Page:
Cheshire farmers are set to grow biomass crops in groundwater safeguard zones as part of a trial looking to reducing nitrates leaching into groundwater.
United Utilities is partnering with farmers to grow a hybrid variety of miscanthus, and is currently running the trial on 10ha of catchment land.
Grants will also be offered to any eligible farmer who is interested in growing miscanthus.
United Utilities is funding 70% of the start-up costs, including purchase and planting, and will be monitoring the impact of the crop on nitrate leaching with porous pots.
Nitrogen can leach into groundwater when it rains and adversely affect the raw water quality in the underground aquifers.
The Environment Agency has designated ten drinking water safeguard zones in and around Cheshire.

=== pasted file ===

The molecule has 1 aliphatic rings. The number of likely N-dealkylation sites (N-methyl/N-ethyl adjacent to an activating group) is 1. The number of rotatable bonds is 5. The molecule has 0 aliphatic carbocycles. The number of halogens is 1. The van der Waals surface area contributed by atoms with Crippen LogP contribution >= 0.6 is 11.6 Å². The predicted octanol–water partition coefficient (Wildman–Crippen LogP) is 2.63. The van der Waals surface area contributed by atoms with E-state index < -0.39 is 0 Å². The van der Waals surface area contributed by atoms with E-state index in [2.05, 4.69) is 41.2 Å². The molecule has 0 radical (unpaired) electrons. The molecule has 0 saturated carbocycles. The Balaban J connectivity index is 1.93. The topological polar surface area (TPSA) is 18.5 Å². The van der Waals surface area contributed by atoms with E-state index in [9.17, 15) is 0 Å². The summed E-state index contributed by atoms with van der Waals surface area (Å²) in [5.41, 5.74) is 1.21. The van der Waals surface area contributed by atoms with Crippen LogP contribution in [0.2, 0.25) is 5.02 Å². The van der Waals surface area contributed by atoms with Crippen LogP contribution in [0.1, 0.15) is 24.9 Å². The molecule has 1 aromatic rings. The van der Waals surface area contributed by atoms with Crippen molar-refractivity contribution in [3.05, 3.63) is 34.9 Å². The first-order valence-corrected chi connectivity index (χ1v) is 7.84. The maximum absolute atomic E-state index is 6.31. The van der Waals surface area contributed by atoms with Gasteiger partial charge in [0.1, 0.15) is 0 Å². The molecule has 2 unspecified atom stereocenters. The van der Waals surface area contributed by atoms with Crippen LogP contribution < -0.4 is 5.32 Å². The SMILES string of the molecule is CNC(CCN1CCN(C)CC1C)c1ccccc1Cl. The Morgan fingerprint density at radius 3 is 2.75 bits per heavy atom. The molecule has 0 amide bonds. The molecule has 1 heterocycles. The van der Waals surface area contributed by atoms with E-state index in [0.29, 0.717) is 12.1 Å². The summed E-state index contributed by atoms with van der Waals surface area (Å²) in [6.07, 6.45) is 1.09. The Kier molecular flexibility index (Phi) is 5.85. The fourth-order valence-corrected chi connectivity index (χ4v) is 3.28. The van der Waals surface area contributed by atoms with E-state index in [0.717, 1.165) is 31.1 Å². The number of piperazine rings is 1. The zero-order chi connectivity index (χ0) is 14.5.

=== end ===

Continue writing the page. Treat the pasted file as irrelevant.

These zones are drinking water catchments where water quality in rivers, boreholes or groundwater is deteriorating and is becoming harder to treat, due to human activities on the land.
Safeguard zones can be used to target measures, advice and incentive schemes for farmers and landowners to help improve water quality.
United Utilities catchment advisor, Veronika Moore explained that miscanthus did not require fertiliser during its lifetime.
"It retains a large proportion of the nutrients in the rhizomes rather than in the biomass. Therefore nitrogen and nutrient requirements are very low,” she said.
The market for biomass crops - crops which are grown specifically to be harvested and burnt in power stations, combined heat and power (CHP) units or heating systems - is increasing.
This is in response to a number of power and heat projects being developed across the UK which use biomass, including miscanthus.
Miscanthus species are woody, perennial, rhizomatous grasses, originating from Asia, which have the potential to give high yields - 14 oven dry tonnes per hectare per year - under UK conditions.